On the planet Athshe, there is no word for war, there is no concept of murder, there is no language of hate. The world is one vast, green, gentle forest full of people who live between the world-time and the dream-time, who resolve their conflicts by means of ceremonial singing. Then the Terran League discovers Athshe's existence and a pattern of "colonization"-very similar to the exploitation of "primitive" cultures on Earth-begins to destroy the planet and its people; and, eventually, one young Athshean named Selver learns how to hate. On reading the back cover of "The Word for World is Forest" the novel struck me as being somewhat simplistic: good aliens live in tune with nature, evil destructive humans rape their planet, revenge ensues with tidy moral at the end. I was pleasantly surprised. The contrast between humans and Athsheans is much more than good-bad or nature-machine; the story is about more than the forced loss of innocence. Over the course of the novel Selver, whose wife was raped and killed by one of the human officers, becomes a god: he is the means by which new concepts are brought into the culture, and the concept which he learns and then teaches is war. The book is as much about the irreversible exchange of truly alien ideas as it is about anything.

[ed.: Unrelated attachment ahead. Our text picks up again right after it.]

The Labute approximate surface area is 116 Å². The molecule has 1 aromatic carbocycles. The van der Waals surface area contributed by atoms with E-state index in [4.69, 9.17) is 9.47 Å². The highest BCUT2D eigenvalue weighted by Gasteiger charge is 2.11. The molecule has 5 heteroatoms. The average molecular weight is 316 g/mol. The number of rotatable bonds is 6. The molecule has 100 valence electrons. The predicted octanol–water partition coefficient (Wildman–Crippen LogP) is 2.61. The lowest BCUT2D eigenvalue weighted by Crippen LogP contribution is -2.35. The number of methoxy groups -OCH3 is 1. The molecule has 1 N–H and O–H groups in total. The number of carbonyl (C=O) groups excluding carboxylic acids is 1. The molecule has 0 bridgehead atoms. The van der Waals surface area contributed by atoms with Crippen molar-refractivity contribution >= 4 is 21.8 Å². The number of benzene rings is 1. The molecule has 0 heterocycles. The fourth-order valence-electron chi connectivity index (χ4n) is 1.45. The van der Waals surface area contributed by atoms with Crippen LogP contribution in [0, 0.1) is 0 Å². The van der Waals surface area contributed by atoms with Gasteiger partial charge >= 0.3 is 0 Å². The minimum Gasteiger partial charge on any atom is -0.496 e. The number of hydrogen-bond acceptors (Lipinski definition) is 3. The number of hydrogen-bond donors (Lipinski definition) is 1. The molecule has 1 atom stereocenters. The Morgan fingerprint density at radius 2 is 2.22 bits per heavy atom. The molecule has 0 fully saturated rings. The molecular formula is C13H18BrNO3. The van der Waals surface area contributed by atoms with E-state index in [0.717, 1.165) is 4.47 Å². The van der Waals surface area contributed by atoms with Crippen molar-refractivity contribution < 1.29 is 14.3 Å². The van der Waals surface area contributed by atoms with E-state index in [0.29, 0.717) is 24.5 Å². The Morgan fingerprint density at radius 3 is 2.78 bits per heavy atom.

Despite its seemingly formulaic premise, "The Word for World is Forest" is a thought-provoking and somewhat disturbing short novel written in Le Guin's usual poetic prose. It begins with the beautiful trick of transplanting the reader into the mind of the aggressor-Captain Davidson, the rapist and murderer of Selver's wife-and letting the reader absorb first his attitudes about the planet and its natives, then presenting the action from Selver's point of view, so that the reader finds all Davidson's stereotypes about the Athsheans suddenly shattered: a very effective switch, especially since it is obvious that Davidson is an unpleasant fellow, but so far there has been nothing to contradict his assumptions. The rest of the book will continue to change viewpoints in similar fashion, presenting different aspects of the action until finally, at the end, some resolution and understanding is discovered. The last line is both heartbreaking and irrefutable; it closes the book with the same strength with which it opens, and leaves the reader thinking. The book may not be as well-known as other stories set in Le Guin's Hainish universe, but it's a strong read whose points are subtle enough to keep the story from hitting the reader over the head with the moral but clear enough to raise questions. Also, like everything else Ursula Le Guin has ever written, it's done in language that reads like a dreamscape; which, considering the Athshean lifestyle, is most appropriate. "It doesn't take an old man or a great Dreamer to recognize a god! Where you go, fire burns; only the blind canot see it...I dreamed of you before we met here."